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Private Agreement leads to a Fair Share of the Estate

Lawyer-in-charge: Kaisha Gambell

Kaisha’s clients were two sisters in their mid-40s, who sought Coutts’ advice regarding the estate of their late father. Our client’s father had passed away some months prior and left a Will giving his estate to our client’s two brothers, to the exclusion of our client’s (his daughters).

Our clients were confused as to why they had been left out of their father’s will, as they each maintained a close and loving relationship with him until he died. In today’s society, it is not unusual for parents to leave one or more of their children out of their will or even leave them a smaller portion. However, this is generally only seen where the parent and child had a family conflict with one another or an estranged relationship for many years.

Whilst a parent is permitted to leave their adult child out of the Will for whatever reason they deem appropriate. However, the adult child can challenge that Will and ask the Court for provision if they believe the share which they have been left (or if they have been left nothing) is not adequate for their current or future financial needs.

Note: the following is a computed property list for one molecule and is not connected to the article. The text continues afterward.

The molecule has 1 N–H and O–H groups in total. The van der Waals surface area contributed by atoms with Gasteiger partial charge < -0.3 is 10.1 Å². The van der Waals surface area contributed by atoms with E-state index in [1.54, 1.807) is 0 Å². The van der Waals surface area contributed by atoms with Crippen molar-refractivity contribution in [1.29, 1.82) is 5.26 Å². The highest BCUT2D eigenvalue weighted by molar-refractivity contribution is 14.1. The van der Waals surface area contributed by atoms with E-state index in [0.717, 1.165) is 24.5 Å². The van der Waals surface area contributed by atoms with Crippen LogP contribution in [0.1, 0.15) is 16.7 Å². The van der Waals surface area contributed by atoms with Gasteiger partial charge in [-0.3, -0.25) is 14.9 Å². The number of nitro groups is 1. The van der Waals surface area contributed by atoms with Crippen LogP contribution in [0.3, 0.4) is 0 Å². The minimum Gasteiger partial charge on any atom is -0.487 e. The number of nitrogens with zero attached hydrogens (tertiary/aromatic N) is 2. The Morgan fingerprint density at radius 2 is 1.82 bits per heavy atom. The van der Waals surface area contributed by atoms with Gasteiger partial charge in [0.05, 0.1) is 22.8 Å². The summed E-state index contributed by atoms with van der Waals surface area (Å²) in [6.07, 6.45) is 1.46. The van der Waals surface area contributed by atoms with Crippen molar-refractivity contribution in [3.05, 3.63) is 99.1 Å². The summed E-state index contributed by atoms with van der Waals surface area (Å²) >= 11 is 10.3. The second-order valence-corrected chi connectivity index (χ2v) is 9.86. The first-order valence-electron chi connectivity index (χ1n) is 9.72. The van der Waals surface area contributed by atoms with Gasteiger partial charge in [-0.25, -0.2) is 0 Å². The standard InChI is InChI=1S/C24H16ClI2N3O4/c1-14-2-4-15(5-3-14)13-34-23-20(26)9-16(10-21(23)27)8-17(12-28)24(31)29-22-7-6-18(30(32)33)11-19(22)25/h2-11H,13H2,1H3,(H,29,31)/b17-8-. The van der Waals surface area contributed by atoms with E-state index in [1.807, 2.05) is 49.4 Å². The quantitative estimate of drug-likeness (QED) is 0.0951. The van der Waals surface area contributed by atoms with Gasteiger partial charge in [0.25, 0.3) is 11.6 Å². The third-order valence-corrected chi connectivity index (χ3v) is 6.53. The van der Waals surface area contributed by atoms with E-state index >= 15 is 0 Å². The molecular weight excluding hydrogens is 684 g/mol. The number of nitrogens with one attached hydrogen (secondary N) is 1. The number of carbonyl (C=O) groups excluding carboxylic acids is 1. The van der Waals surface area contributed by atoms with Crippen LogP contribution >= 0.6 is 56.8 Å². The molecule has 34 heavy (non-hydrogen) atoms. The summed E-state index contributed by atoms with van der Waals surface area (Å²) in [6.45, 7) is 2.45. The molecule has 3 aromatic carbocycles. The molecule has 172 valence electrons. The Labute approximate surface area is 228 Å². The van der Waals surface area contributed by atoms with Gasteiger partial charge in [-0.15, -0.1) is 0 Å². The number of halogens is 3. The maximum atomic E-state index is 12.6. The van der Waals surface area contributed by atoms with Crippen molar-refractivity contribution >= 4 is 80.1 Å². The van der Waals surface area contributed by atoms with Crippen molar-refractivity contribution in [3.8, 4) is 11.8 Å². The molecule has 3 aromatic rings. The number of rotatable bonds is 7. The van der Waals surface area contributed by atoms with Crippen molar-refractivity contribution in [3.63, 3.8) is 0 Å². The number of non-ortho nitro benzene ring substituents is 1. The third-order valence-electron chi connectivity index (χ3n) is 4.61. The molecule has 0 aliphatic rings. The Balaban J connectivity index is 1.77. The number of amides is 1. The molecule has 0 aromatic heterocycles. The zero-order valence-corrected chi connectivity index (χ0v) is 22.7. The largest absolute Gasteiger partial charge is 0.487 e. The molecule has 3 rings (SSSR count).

At the time of their father’s death, our clients were living modest lifestyles without any luxuries and each client had children of their own who were dependent on them for full-time care and support. Whilst they were both in full-time employment and working towards paying off their own mortgages, each of our clients did not have any substantial savings, large assets or considerable superannuation.

Our clients were not estranged from their brothers and maintained a relatively good relationship with their brothers during their adult lives. Taking this into account, we choose to attempt negotiating with the two brothers for our clients to receive an inheritance from their fathers first without threatening or commencing any formal legal proceedings.

The negotiations were successful, and our clients entered into a private agreement with their brothers to receive 20% of their father’s estate each. This extra money allowed our clients to make payments towards their mortgages and have some extra money set aside for the benefit of their families. Through successful pre-litigation negotiations, our clients were able to avoid incurring significant legal costs by effectively resolving the dispute privately and were able to preserve a good relationship with their brothers.

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